Having prediabetes means being at higher risk for developing type 2 diabetes within a few years. With prediabetes or type 2 diabetes, your body has trouble metabolizing carbohydrates properly from the foods and beverages you consume. The result is higher than normal levels of blood sugar.
If you have prediabetes, what you eat can affect your risk for developing diabetes. Carbohydrates have the greatest direct effect on blood sugar, and the American Diabetes Association suggests consuming a “moderately” low-carbohydrate diet can help manage blood sugar.
The quality, or type, of carbohydrates also matters, according to the American Diabetes Association.
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Types of Carbohydrates
Sugars and starches are types of carbohydrates that can affect blood sugar. The Harvard School of Public Health explains that carbohydrate-containing foods that spike your blood sugar quickly and to a high level are considered high-glycemic, and those which have a more moderate effect are lower-glycemic.
You cannot always predict which carbs are high or low-glycemic, but these are some general patterns.
|These May Increase Glycemic Index||These May Decrease Glycemic Index|
Often, it is a good idea to choose lower-glycemic foods instead of higher-glycemic foods when choosing carbohydrates if you have prediabetes or diabetes, but other factors include serving size and nutrient content. These are some of the best and worst carbs to choose if you have prediabetes.
5 Best Carbs for Prediabetes
Oats are whole grains, which have been linked to lower risk for type 2 diabetes. An analysis of three studies that was published in British Medical Journal found that people who had the highest amount of whole grains, or about 1.9 servings per day, were 29% less likely to be diagnosed with diabetes when compared to people who ate almost no whole grains. Oats in particular have compounds such as phytosterols and soluble fiber that can lower cholesterol, according to the Linus Pauling Institute. Wheat bran cereals, whole-grain bread and pasta, brown rice, and popcorn are other whole grain choices.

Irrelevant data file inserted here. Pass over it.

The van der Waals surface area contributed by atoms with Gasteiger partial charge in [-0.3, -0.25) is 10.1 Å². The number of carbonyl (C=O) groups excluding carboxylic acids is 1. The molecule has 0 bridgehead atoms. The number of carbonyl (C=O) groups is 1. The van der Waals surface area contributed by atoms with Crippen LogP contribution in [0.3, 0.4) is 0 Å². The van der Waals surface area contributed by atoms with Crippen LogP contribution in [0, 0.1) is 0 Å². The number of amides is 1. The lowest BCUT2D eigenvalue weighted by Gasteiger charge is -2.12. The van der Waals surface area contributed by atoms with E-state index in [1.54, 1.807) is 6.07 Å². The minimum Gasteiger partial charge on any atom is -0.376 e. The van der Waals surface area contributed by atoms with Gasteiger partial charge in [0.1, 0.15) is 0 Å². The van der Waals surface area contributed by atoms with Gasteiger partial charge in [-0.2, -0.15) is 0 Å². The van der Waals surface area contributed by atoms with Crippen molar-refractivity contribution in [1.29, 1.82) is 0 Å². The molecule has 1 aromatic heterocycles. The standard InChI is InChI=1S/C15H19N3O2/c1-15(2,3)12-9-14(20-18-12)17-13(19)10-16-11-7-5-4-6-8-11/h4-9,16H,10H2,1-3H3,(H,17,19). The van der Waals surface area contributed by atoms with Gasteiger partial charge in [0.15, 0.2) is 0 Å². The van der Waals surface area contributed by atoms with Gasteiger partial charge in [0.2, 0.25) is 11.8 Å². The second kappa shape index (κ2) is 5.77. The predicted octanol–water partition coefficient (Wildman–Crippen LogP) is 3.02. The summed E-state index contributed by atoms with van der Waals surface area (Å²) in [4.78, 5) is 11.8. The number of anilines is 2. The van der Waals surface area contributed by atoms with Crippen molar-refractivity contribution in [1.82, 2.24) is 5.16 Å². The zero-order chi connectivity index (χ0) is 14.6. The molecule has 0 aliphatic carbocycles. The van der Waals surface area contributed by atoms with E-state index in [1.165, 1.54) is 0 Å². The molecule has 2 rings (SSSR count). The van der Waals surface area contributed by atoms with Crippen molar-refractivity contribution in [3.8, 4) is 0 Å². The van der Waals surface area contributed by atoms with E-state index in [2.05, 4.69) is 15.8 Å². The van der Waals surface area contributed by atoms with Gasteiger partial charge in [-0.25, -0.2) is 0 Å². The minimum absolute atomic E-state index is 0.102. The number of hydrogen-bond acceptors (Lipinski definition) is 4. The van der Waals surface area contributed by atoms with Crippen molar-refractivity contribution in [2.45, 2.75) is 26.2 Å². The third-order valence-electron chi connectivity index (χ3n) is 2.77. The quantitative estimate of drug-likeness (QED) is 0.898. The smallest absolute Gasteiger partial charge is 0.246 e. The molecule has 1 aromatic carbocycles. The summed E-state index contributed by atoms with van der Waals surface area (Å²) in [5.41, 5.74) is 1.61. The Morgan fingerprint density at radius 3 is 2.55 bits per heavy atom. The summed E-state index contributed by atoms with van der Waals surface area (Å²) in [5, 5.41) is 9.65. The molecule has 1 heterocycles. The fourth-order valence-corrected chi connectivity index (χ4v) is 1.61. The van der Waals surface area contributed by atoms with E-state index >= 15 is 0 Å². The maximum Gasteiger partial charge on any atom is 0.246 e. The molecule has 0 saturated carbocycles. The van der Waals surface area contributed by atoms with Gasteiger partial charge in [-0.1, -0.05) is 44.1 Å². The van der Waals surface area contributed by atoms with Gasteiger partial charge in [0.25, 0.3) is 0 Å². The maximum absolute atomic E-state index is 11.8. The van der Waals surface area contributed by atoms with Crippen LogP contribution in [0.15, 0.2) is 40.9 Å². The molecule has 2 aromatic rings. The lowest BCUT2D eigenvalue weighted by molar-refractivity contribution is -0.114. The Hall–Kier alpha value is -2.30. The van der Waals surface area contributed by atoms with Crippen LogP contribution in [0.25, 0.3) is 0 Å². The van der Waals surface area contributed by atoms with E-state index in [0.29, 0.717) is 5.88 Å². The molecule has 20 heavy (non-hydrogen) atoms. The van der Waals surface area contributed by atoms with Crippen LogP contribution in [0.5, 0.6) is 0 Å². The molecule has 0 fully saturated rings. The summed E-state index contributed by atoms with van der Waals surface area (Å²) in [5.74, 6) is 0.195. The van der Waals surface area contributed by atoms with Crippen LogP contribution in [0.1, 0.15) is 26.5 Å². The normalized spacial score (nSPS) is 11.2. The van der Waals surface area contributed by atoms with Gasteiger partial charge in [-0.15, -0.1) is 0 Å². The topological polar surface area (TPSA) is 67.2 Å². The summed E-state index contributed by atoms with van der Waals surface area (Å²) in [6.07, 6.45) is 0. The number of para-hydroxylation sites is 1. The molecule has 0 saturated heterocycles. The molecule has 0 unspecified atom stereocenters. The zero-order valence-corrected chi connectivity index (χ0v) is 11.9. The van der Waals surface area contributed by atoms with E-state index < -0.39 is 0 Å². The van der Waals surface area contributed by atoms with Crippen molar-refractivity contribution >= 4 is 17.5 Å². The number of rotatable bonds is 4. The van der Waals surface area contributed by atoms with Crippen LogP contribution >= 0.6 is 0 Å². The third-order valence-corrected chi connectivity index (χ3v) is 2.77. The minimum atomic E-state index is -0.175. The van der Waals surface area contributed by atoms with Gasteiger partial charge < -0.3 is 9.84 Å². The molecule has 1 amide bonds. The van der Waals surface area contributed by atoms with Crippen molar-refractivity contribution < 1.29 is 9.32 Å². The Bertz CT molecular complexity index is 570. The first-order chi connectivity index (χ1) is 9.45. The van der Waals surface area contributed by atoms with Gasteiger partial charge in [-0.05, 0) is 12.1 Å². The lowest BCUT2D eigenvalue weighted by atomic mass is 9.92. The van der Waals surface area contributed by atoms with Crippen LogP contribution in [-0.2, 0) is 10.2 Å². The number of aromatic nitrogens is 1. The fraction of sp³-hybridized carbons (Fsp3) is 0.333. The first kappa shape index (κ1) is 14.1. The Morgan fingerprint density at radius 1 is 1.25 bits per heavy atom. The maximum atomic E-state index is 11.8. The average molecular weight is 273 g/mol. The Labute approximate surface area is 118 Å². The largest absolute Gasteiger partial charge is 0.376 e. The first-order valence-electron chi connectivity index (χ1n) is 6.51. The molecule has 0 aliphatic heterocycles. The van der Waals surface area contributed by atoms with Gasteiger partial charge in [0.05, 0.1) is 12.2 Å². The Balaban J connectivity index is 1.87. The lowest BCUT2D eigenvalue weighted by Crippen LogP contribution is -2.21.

Though it is a starchy vegetable, sweet potatoes may be a good carb when talking about diabetes prevention. A study in the Journal of Nutrition found a lower risk of developing diabetes among people who ate the highest levels of vegetables such as sweet potatoes and carrots, which are both high in fiber, potassium, and beta-carotene. Sweet potatoes make great baked “fries” with parmesan cheese and olive oil, and they can go into soups, be baked and served with toppings such as chives, broccoli, and cottage cheese, or be served in breakfast hash with eggs or tofu.
If you are worried about consuming fruit because of its high sugar content, oranges are a good place to start. The Harvard School of Public Health says that they have only a small effect on your blood sugar, likely because of their fiber and acid content. Oranges and other citrus fruits are also packed with vitamin C, which has been linked to lower risk for diabetes according to research published in Archives of Internal Medicine. These portable and convenient fruits are good on their own, in salads, or even cooked into salsa to serve with portobello mushrooms or fish.
Often touted for their high content of plant-based protein, lentils are also packed with fiber, potassium, and magnesium. A review article published in Clinical Diabetes discusses the possible protective effect of consuming legumes, including lentils, split peas, and beans, against developing diabetes. They may also protect against certain types of cancer and heart disease. Lentil soup, veggie burgers, and salads are good dishes for using lentils.